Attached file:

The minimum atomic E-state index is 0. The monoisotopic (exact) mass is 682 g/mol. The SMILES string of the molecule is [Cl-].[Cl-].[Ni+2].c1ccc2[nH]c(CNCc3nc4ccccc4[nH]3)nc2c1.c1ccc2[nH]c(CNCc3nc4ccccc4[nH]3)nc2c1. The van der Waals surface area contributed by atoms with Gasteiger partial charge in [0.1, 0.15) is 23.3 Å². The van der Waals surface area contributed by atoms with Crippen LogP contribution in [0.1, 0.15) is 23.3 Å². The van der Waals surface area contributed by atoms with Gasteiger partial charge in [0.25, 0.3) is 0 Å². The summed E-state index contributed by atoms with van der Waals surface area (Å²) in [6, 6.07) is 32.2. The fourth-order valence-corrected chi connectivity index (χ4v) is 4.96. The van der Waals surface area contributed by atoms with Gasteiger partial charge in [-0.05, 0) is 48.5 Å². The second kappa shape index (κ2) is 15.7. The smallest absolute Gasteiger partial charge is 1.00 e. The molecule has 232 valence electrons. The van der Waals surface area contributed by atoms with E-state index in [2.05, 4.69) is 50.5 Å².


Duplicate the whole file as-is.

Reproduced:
The minimum atomic E-state index is 0. The monoisotopic (exact) mass is 682 g/mol. The SMILES string of the molecule is [Cl-].[Cl-].[Ni+2].c1ccc2[nH]c(CNCc3nc4ccccc4[nH]3)nc2c1.c1ccc2[nH]c(CNCc3nc4ccccc4[nH]3)nc2c1. The van der Waals surface area contributed by atoms with Gasteiger partial charge in [0.1, 0.15) is 23.3 Å². The van der Waals surface area contributed by atoms with Crippen LogP contribution in [0.1, 0.15) is 23.3 Å². The van der Waals surface area contributed by atoms with Gasteiger partial charge in [0.25, 0.3) is 0 Å². The summed E-state index contributed by atoms with van der Waals surface area (Å²) in [6, 6.07) is 32.2. The fourth-order valence-corrected chi connectivity index (χ4v) is 4.96. The van der Waals surface area contributed by atoms with Gasteiger partial charge in [-0.05, 0) is 48.5 Å². The second kappa shape index (κ2) is 15.7. The smallest absolute Gasteiger partial charge is 1.00 e. The molecule has 232 valence electrons. The van der Waals surface area contributed by atoms with E-state index in [2.05, 4.69) is 50.5 Å².